Site Feedback

Utah Science

Curriculum Consortium

Tyson Grover 

tgrover@dsdmail.net

Annette Nielson

afonnesbeck@dsdmail.net

Strand 7.2 has been refreshed and reordered. Make sure you go through the storylines in the order laid out on this page.

 
Standard 7.2.4

Develop and use a scale model of the matter in the Earth's interior to demonstrate how differences in density and chemical composition (silicon, oxygen, iron, and magnesium) cause the formation of the crust, mantle and core.

Practices

Developing and using models

  • Develop and use a model to describe phenomena.

Disciplinary Core Ideas

ESS2.A: Earth’s Materials and Systems

  • All Earth processes are the result of energy flowing and matter cycling within and among the planet’s systems. This energy is derived from the sun and Earth’s hot interior. The energy that flows and matter that cycles produce chemical and physical changes in Earth’s materials and living organisms.

Cross Cutting Concepts

Cause and Effect: mechanism and explanation

  • Cause and effect relationships may be used to predict phenomena in natural or designed systems.

Big Idea

The interior of the Earth has layers.

Standard 7.2.1
Cross Cutting Concepts

Energy and Matter

  • Within a natural or designed system, the transfer of energy drives the motion and/or cycling of matter.

Disciplinary Core Ideas

ESS2.A: Earth’s Materials and Systems

  • All Earth processes are the result of energy flowing and matter cycling within and among the planet’s systems. This energy is derived from the sun and Earth’s hot interior. The energy that flows and matter that cycles produce chemical and physical changes in Earth’s materials and living organisms.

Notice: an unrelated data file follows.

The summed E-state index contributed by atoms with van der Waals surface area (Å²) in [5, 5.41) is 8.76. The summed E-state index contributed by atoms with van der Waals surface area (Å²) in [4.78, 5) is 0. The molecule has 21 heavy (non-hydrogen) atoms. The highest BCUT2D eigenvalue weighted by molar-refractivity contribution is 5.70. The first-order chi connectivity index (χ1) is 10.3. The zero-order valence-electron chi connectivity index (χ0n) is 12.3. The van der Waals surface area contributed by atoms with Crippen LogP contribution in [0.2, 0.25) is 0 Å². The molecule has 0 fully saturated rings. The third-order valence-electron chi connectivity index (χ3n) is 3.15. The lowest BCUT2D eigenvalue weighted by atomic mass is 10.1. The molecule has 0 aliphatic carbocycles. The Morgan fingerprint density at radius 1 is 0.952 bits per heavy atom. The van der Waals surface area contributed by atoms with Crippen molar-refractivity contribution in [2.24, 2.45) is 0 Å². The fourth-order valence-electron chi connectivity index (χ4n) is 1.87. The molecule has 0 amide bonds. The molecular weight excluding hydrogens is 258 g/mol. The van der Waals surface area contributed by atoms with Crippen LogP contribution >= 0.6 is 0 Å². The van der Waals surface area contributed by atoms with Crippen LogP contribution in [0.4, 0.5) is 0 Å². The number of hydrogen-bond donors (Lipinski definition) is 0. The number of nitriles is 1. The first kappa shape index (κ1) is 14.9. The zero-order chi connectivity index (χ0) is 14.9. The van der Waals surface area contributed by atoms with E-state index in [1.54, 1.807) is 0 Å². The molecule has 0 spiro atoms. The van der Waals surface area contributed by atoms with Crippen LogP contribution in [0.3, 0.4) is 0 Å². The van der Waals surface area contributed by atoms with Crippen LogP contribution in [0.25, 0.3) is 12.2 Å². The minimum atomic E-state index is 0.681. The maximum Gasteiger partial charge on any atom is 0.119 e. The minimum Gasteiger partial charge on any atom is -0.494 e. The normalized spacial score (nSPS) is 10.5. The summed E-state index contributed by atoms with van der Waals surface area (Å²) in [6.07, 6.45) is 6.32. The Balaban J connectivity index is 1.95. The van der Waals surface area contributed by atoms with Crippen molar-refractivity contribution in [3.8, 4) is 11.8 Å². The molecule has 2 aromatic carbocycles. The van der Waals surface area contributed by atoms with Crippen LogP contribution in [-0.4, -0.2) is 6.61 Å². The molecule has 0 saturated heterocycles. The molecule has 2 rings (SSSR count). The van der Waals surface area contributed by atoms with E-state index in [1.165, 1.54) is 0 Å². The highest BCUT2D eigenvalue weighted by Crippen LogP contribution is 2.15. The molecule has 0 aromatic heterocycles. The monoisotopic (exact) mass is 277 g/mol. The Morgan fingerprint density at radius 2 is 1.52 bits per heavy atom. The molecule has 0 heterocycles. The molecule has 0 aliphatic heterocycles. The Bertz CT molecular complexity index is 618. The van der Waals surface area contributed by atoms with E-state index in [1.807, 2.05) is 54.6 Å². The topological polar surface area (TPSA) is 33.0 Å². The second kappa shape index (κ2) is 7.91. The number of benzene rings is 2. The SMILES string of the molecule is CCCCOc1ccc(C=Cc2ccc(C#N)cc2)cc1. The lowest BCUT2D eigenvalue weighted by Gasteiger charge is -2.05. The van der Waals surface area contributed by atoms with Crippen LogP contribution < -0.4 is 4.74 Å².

Develop and use a model of the rock cycle to describe the relationship between energy flow and matter cycling that create igneous, sedimentary, and metamorphic rocks. Emphasize  the processes of melting, crystallization, weathering, deposition, sedimentation, and deformation, which act together to form minerals and rocks.

Practices

Developing Models

  • Develop and use a model to describe phenomena.

Big Idea

Rocks are constantly changing.

 
 
Standard 7.2.6

Make an argument from evidence for how the geologic time scale shows the age and history of Earth. Emphasize scientific evidence from rock strata, the fossil record, and the principles of relative dating, such as superposition, uniformitarianism and recognizing unconformities.

Practices

Engaging in argument from evidence

  • Construct an oral and written argument supported by empirical evidence and scientific reasoning to support or refute an explanation or a model for a phenomenon or a solution to a problem.

Disciplinary Core Ideas

ESS1.C-The History of Planet Earth

  • The geologic time scale interpreted from rock strata provides a way to organize Earth’s history. Analyses of rock strata and the fossil record provide only relative dates, not an absolute scale.

Cross Cutting Concepts

Scale, proportion, and quantity

  • Time, space, and energy phenomena can be observed at various scales using models to study systems that are too large or too small.

Big Idea

Layers of rock provide evidence of Earth’s history.

Standard 7.2.5
 

Ask questions and analyze and interpret data about the patterns between plate tectonics and:

(1) the occurrence of earthquakes and volcanoes,

(2) continental and ocean floor features

(3) the distribution of rocks and fossils.

Examples could include identifying patterns on maps of earthquakes and volcanoes relative to plate boundaries, the shapes of the continents, the locations of ocean structures (including mountains, volcanoes, faults, and trenches), and similarities of rock and fossil types on different continents.